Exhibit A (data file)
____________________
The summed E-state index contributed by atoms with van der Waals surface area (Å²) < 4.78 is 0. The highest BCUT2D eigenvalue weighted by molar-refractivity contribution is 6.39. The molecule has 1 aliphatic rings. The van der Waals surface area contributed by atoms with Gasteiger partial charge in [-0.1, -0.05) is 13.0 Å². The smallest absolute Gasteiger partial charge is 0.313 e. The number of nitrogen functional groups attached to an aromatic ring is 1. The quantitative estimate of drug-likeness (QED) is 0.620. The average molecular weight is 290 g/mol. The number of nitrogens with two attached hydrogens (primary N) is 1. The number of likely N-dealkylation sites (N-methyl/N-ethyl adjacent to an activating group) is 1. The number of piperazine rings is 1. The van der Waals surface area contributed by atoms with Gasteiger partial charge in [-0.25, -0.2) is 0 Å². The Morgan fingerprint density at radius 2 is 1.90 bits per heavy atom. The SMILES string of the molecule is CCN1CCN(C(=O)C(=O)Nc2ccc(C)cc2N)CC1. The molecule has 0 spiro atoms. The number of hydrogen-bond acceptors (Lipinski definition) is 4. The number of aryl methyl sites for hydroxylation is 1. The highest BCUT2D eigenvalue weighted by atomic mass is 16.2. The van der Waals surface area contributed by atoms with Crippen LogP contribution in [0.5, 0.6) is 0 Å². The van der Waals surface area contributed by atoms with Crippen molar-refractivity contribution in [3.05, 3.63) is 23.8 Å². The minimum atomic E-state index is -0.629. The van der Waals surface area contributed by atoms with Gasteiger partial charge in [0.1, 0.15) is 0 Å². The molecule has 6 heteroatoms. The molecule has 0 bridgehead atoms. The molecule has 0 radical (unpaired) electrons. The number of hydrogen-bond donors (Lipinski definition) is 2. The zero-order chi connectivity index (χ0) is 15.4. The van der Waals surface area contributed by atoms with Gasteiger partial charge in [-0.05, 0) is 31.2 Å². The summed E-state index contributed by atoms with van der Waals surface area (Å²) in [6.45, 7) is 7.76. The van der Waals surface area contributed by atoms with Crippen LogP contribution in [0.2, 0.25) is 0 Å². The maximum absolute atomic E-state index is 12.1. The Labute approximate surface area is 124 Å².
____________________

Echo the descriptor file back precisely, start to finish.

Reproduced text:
The summed E-state index contributed by atoms with van der Waals surface area (Å²) < 4.78 is 0. The highest BCUT2D eigenvalue weighted by molar-refractivity contribution is 6.39. The molecule has 1 aliphatic rings. The van der Waals surface area contributed by atoms with Gasteiger partial charge in [-0.1, -0.05) is 13.0 Å². The smallest absolute Gasteiger partial charge is 0.313 e. The number of nitrogen functional groups attached to an aromatic ring is 1. The quantitative estimate of drug-likeness (QED) is 0.620. The average molecular weight is 290 g/mol. The number of nitrogens with two attached hydrogens (primary N) is 1. The number of likely N-dealkylation sites (N-methyl/N-ethyl adjacent to an activating group) is 1. The number of piperazine rings is 1. The van der Waals surface area contributed by atoms with Gasteiger partial charge in [-0.25, -0.2) is 0 Å². The Morgan fingerprint density at radius 2 is 1.90 bits per heavy atom. The SMILES string of the molecule is CCN1CCN(C(=O)C(=O)Nc2ccc(C)cc2N)CC1. The molecule has 0 spiro atoms. The number of hydrogen-bond acceptors (Lipinski definition) is 4. The number of aryl methyl sites for hydroxylation is 1. The highest BCUT2D eigenvalue weighted by atomic mass is 16.2. The van der Waals surface area contributed by atoms with Crippen LogP contribution in [0.5, 0.6) is 0 Å². The van der Waals surface area contributed by atoms with Crippen molar-refractivity contribution in [3.05, 3.63) is 23.8 Å². The minimum atomic E-state index is -0.629. The van der Waals surface area contributed by atoms with Gasteiger partial charge in [0.1, 0.15) is 0 Å². The molecule has 6 heteroatoms. The molecule has 0 bridgehead atoms. The molecule has 0 radical (unpaired) electrons. The number of hydrogen-bond donors (Lipinski definition) is 2. The zero-order chi connectivity index (χ0) is 15.4. The van der Waals surface area contributed by atoms with Gasteiger partial charge in [-0.05, 0) is 31.2 Å². The summed E-state index contributed by atoms with van der Waals surface area (Å²) in [6.45, 7) is 7.76. The van der Waals surface area contributed by atoms with Crippen LogP contribution in [0.2, 0.25) is 0 Å². The maximum absolute atomic E-state index is 12.1. The Labute approximate surface area is 124 Å².